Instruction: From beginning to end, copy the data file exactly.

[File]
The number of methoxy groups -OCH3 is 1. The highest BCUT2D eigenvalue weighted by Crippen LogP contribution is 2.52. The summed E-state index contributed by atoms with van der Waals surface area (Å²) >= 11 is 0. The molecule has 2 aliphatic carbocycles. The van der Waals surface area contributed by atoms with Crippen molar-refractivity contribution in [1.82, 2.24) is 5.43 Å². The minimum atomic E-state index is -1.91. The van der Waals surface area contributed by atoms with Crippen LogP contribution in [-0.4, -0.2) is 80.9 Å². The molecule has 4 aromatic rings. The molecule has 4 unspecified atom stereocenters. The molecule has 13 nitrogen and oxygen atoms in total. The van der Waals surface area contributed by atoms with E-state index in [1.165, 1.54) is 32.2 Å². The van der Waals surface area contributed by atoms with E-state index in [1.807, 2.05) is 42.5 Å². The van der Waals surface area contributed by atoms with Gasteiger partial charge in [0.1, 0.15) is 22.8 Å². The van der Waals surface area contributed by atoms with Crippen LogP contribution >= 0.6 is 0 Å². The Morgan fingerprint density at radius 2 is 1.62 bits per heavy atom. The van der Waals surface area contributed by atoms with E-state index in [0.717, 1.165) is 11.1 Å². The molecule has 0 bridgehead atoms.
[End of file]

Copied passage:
The number of methoxy groups -OCH3 is 1. The highest BCUT2D eigenvalue weighted by Crippen LogP contribution is 2.52. The summed E-state index contributed by atoms with van der Waals surface area (Å²) >= 11 is 0. The molecule has 2 aliphatic carbocycles. The van der Waals surface area contributed by atoms with Crippen molar-refractivity contribution in [1.82, 2.24) is 5.43 Å². The minimum atomic E-state index is -1.91. The van der Waals surface area contributed by atoms with Crippen LogP contribution in [-0.4, -0.2) is 80.9 Å². The molecule has 4 aromatic rings. The molecule has 4 unspecified atom stereocenters. The molecule has 13 nitrogen and oxygen atoms in total. The van der Waals surface area contributed by atoms with E-state index in [1.165, 1.54) is 32.2 Å². The van der Waals surface area contributed by atoms with E-state index in [1.807, 2.05) is 42.5 Å². The van der Waals surface area contributed by atoms with Gasteiger partial charge in [0.1, 0.15) is 22.8 Å². The van der Waals surface area contributed by atoms with Crippen LogP contribution >= 0.6 is 0 Å². The Morgan fingerprint density at radius 2 is 1.62 bits per heavy atom. The van der Waals surface area contributed by atoms with E-state index in [0.717, 1.165) is 11.1 Å². The molecule has 0 bridgehead atoms.